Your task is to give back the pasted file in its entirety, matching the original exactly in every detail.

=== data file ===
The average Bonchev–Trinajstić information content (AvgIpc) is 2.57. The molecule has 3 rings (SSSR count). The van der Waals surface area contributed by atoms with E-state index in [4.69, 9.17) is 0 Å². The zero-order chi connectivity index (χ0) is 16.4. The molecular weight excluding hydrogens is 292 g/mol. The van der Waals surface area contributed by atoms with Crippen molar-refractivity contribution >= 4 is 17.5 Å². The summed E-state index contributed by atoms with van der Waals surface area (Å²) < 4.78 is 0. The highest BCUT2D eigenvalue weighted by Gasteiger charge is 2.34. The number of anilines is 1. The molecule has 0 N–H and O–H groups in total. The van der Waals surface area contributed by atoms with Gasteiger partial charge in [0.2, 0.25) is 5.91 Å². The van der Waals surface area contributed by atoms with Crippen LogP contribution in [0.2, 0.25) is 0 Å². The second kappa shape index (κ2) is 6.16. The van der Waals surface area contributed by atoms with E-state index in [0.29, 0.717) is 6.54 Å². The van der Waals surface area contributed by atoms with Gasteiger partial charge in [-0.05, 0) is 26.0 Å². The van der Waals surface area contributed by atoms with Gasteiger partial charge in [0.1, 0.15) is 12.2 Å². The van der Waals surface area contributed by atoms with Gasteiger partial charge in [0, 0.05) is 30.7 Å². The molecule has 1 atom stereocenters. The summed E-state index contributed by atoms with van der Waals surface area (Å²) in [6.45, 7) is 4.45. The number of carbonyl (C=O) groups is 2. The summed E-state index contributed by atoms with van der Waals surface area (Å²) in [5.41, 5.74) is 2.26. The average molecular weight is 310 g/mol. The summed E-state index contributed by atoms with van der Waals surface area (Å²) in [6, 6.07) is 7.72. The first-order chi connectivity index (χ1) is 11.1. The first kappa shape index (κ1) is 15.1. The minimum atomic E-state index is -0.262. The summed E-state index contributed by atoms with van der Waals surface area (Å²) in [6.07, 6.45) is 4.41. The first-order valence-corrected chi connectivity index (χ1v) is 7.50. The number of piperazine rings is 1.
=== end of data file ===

The average Bonchev–Trinajstić information content (AvgIpc) is 2.57. The molecule has 3 rings (SSSR count). The van der Waals surface area contributed by atoms with E-state index in [4.69, 9.17) is 0 Å². The zero-order chi connectivity index (χ0) is 16.4. The molecular weight excluding hydrogens is 292 g/mol. The van der Waals surface area contributed by atoms with Crippen molar-refractivity contribution >= 4 is 17.5 Å². The summed E-state index contributed by atoms with van der Waals surface area (Å²) < 4.78 is 0. The highest BCUT2D eigenvalue weighted by Gasteiger charge is 2.34. The number of anilines is 1. The molecule has 0 N–H and O–H groups in total. The van der Waals surface area contributed by atoms with Gasteiger partial charge in [0.2, 0.25) is 5.91 Å². The van der Waals surface area contributed by atoms with Crippen LogP contribution in [0.2, 0.25) is 0 Å². The second kappa shape index (κ2) is 6.16. The van der Waals surface area contributed by atoms with E-state index in [0.29, 0.717) is 6.54 Å². The van der Waals surface area contributed by atoms with Gasteiger partial charge in [-0.05, 0) is 26.0 Å². The van der Waals surface area contributed by atoms with Gasteiger partial charge in [0.1, 0.15) is 12.2 Å². The van der Waals surface area contributed by atoms with Gasteiger partial charge in [0, 0.05) is 30.7 Å². The molecule has 1 atom stereocenters. The summed E-state index contributed by atoms with van der Waals surface area (Å²) in [6.45, 7) is 4.45. The number of carbonyl (C=O) groups is 2. The summed E-state index contributed by atoms with van der Waals surface area (Å²) in [5.41, 5.74) is 2.26. The average molecular weight is 310 g/mol. The summed E-state index contributed by atoms with van der Waals surface area (Å²) in [6, 6.07) is 7.72. The first-order chi connectivity index (χ1) is 11.1. The first kappa shape index (κ1) is 15.1. The minimum atomic E-state index is -0.262. The summed E-state index contributed by atoms with van der Waals surface area (Å²) in [6.07, 6.45) is 4.41. The first-order valence-corrected chi connectivity index (χ1v) is 7.50. The number of piperazine rings is 1.